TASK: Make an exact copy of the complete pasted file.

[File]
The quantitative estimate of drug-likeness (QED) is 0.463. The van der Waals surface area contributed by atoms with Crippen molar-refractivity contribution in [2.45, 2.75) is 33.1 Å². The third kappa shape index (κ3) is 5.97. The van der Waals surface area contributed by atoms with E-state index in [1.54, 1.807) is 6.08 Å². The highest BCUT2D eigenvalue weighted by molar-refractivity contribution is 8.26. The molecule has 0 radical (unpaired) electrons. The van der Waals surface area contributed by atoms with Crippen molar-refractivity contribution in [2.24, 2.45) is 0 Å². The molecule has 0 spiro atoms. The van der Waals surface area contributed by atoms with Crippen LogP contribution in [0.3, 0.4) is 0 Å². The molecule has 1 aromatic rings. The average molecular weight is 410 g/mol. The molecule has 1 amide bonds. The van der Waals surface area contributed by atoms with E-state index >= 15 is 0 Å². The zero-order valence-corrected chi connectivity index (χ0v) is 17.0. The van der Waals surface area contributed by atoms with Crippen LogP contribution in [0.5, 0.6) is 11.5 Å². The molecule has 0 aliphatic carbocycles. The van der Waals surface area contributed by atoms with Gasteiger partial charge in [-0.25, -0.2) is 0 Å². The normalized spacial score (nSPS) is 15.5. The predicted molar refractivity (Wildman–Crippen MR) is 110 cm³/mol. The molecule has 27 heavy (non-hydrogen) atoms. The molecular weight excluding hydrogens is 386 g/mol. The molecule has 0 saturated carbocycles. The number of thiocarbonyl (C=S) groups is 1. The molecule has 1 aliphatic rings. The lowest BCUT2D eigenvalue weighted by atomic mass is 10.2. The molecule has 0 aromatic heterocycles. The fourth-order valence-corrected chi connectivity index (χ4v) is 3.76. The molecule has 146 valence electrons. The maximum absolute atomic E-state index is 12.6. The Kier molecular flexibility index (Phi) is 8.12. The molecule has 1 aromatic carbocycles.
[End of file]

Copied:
The quantitative estimate of drug-likeness (QED) is 0.463. The van der Waals surface area contributed by atoms with Crippen molar-refractivity contribution in [2.45, 2.75) is 33.1 Å². The third kappa shape index (κ3) is 5.97. The van der Waals surface area contributed by atoms with E-state index in [1.54, 1.807) is 6.08 Å². The highest BCUT2D eigenvalue weighted by molar-refractivity contribution is 8.26. The molecule has 0 radical (unpaired) electrons. The van der Waals surface area contributed by atoms with Crippen molar-refractivity contribution in [2.24, 2.45) is 0 Å². The molecule has 0 spiro atoms. The van der Waals surface area contributed by atoms with Crippen LogP contribution in [0.3, 0.4) is 0 Å². The molecule has 1 aromatic rings. The average molecular weight is 410 g/mol. The molecule has 1 amide bonds. The van der Waals surface area contributed by atoms with E-state index >= 15 is 0 Å². The zero-order valence-corrected chi connectivity index (χ0v) is 17.0. The van der Waals surface area contributed by atoms with Crippen LogP contribution in [0.5, 0.6) is 11.5 Å². The molecule has 0 aliphatic carbocycles. The van der Waals surface area contributed by atoms with Gasteiger partial charge in [-0.25, -0.2) is 0 Å². The normalized spacial score (nSPS) is 15.5. The predicted molar refractivity (Wildman–Crippen MR) is 110 cm³/mol. The molecule has 27 heavy (non-hydrogen) atoms. The molecular weight excluding hydrogens is 386 g/mol. The molecule has 0 saturated carbocycles. The number of thiocarbonyl (C=S) groups is 1. The molecule has 1 aliphatic rings. The lowest BCUT2D eigenvalue weighted by atomic mass is 10.2. The molecule has 0 aromatic heterocycles. The fourth-order valence-corrected chi connectivity index (χ4v) is 3.76. The molecule has 146 valence electrons. The maximum absolute atomic E-state index is 12.6. The Kier molecular flexibility index (Phi) is 8.12. The molecule has 1 aromatic carbocycles.